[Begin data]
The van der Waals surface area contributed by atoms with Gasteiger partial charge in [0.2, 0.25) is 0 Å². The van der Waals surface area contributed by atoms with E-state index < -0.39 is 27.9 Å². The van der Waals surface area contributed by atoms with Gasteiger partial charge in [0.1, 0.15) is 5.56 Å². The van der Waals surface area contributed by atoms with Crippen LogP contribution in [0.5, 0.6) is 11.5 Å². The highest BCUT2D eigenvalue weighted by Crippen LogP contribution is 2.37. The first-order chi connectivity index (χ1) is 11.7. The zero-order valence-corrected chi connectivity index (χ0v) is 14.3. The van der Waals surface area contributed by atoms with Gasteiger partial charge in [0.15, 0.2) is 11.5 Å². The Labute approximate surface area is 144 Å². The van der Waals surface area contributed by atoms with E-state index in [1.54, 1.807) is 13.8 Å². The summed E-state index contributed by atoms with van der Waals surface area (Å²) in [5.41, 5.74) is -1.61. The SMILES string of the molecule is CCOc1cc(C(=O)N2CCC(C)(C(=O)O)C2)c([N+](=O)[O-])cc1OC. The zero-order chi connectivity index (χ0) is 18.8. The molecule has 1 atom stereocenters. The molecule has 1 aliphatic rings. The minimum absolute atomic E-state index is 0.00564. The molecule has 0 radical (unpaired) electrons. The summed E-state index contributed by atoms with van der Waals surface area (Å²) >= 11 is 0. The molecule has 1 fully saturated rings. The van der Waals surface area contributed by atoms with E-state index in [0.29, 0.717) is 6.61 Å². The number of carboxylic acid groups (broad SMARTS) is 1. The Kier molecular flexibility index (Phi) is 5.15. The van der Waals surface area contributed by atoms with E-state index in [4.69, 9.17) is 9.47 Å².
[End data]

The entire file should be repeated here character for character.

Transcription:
The van der Waals surface area contributed by atoms with Gasteiger partial charge in [0.2, 0.25) is 0 Å². The van der Waals surface area contributed by atoms with E-state index < -0.39 is 27.9 Å². The van der Waals surface area contributed by atoms with Gasteiger partial charge in [0.1, 0.15) is 5.56 Å². The van der Waals surface area contributed by atoms with Crippen LogP contribution in [0.5, 0.6) is 11.5 Å². The highest BCUT2D eigenvalue weighted by Crippen LogP contribution is 2.37. The first-order chi connectivity index (χ1) is 11.7. The zero-order valence-corrected chi connectivity index (χ0v) is 14.3. The van der Waals surface area contributed by atoms with Gasteiger partial charge in [0.15, 0.2) is 11.5 Å². The Labute approximate surface area is 144 Å². The van der Waals surface area contributed by atoms with E-state index in [1.54, 1.807) is 13.8 Å². The summed E-state index contributed by atoms with van der Waals surface area (Å²) in [5.41, 5.74) is -1.61. The SMILES string of the molecule is CCOc1cc(C(=O)N2CCC(C)(C(=O)O)C2)c([N+](=O)[O-])cc1OC. The zero-order chi connectivity index (χ0) is 18.8. The molecule has 1 atom stereocenters. The molecule has 1 aliphatic rings. The minimum absolute atomic E-state index is 0.00564. The molecule has 0 radical (unpaired) electrons. The summed E-state index contributed by atoms with van der Waals surface area (Å²) >= 11 is 0. The molecule has 1 fully saturated rings. The van der Waals surface area contributed by atoms with E-state index in [0.29, 0.717) is 6.61 Å². The number of carboxylic acid groups (broad SMARTS) is 1. The Kier molecular flexibility index (Phi) is 5.15. The van der Waals surface area contributed by atoms with E-state index in [4.69, 9.17) is 9.47 Å².